1. Suppose Process A calls malloc to allocate a chunk. If there is no free space in the heap with the requested size, malloc calls sbrk to ask the operating system for more memory.

  2. If there is a free page in physical memory, the operating system adds it to the page table for Process A, creating a new range of valid virtual addresses.

  3. If there are no free pages, the paging system chooses a “victim page” belonging to Process B. It copies the contents of the victim page from memory to disk, then it modifies the page table for Process B to indicate that this page is “swapped out”.

  4. Once the data from Process B is written, the page can be reallocated to Process A. To prevent Process A from reading Process B’s data, the page should be cleared.

  5. At this point the call to sbrk can return, giving malloc additional space in the heap. Then malloc allocates the requested chunk and returns. Process A can resume.

  6. When Process A completes, or is interrupted, the scheduler might allow Process B to resume. When Process B accesses a page that has been swapped out, the memory management unit notices that the page is “invalid” and causes an interrupt.

  7. When the operating system handles the interrupt, it sees that the page is swapped out, so it transfers the page back from disk to memory.

  8. Once the page is swapped in, Process B can resume.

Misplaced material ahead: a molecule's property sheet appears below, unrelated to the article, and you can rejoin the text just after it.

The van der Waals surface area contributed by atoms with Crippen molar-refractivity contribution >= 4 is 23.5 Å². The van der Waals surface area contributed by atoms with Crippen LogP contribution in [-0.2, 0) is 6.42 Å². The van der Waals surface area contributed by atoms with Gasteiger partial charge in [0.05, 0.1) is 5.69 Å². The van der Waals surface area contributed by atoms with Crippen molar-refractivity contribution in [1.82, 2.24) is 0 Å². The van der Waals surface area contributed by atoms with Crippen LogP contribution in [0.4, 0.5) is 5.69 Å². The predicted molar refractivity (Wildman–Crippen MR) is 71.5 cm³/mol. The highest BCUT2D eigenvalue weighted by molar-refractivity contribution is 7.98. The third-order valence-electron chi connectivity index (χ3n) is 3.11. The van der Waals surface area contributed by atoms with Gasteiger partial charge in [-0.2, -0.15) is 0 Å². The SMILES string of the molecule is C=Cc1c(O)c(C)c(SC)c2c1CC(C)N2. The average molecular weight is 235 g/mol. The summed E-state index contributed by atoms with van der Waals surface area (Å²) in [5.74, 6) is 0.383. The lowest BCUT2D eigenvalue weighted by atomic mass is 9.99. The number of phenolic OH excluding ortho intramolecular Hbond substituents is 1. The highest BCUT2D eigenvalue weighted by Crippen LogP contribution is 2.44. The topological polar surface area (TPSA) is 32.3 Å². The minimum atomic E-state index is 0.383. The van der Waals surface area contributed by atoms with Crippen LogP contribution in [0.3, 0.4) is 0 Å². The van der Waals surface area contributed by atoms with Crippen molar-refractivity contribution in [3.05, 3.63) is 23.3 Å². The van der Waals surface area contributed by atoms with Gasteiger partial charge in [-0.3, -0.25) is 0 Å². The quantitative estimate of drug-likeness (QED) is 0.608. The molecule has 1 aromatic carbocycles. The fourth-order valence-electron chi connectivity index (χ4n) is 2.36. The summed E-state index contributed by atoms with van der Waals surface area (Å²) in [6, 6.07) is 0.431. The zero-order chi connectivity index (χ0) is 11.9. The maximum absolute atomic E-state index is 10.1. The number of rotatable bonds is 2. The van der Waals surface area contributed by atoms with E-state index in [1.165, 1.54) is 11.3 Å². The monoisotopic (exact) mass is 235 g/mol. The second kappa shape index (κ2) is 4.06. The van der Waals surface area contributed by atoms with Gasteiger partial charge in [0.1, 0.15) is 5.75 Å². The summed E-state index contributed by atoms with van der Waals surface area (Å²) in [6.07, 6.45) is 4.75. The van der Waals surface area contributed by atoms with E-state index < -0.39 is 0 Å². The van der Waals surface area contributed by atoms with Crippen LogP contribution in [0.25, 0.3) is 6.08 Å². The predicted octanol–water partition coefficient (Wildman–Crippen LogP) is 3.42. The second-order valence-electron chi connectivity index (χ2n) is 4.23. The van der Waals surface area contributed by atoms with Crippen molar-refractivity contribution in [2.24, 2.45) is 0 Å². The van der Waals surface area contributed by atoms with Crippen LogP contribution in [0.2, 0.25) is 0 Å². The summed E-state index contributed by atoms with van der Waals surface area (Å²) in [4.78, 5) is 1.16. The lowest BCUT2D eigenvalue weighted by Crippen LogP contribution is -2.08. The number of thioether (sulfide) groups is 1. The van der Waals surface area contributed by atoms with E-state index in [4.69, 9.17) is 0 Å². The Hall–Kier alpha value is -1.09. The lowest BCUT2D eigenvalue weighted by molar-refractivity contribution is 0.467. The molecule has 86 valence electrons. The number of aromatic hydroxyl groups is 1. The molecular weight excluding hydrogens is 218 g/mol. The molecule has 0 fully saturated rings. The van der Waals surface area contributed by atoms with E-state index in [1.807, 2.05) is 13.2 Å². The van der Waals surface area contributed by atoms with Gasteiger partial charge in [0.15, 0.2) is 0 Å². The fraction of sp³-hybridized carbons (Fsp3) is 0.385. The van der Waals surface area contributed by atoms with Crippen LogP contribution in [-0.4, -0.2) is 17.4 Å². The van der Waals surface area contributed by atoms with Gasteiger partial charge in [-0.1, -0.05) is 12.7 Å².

When paging works well, it can greatly improve the utilization of physical memory, allowing more processes to run in less space. Here’s why:

  • Most processes don’t use all of their allocated memory. Many parts of the text segment are never executed, or execute once and never again. Those pages can be swapped out without causing any problems.

  • If a program leaks memory, it might leave allocated space behind and never access it again. By swapping those pages out, the operating system can effectively plug the leak.

  • On most systems, there are processes like daemons that sit idle most of the time and only occasionally “wake up” to respond to events. While they are idle, these processes can be swapped out.

  • A user might have many windows open, but only a few are active at a time. The inactive processes can be swapped out.

  • Also, there might be many processes running the same program. These processes can share the same text and static segments, avoiding the need to keep multiple copies in physical memory.

If you add up the total memory allocated to all processes, it can greatly exceed the size of physical memory, and yet the system can still behave well.

Up to a point.

When a process accesses a page that’s swapped out, it has to get the data back from disk, which can take several milliseconds. The delay is often noticeable. If you leave a window idle for a long time and then switch back to it, it might start slowly, and you might hear the disk drive working while pages are swapped in.

Occasional delays like that might be acceptable, but if you have too many processes using too much space, they start to interfere with each other. When Process A runs, it evicts the pages Process B needs. Then when B runs, it evicts the pages A needs. When this happens, both processes slow to a crawl and the system can become unresponsive. This scenario is called “thrashing”.

In theory, operating systems could avoid thrashing by detecting an increase in paging and blocking or killing processes until the system is responsive again. But as far as I can tell, most systems don’t do this, or don’t do it well; it is often left to users to limit their use of physical memory or try to recover when thrashing occurs.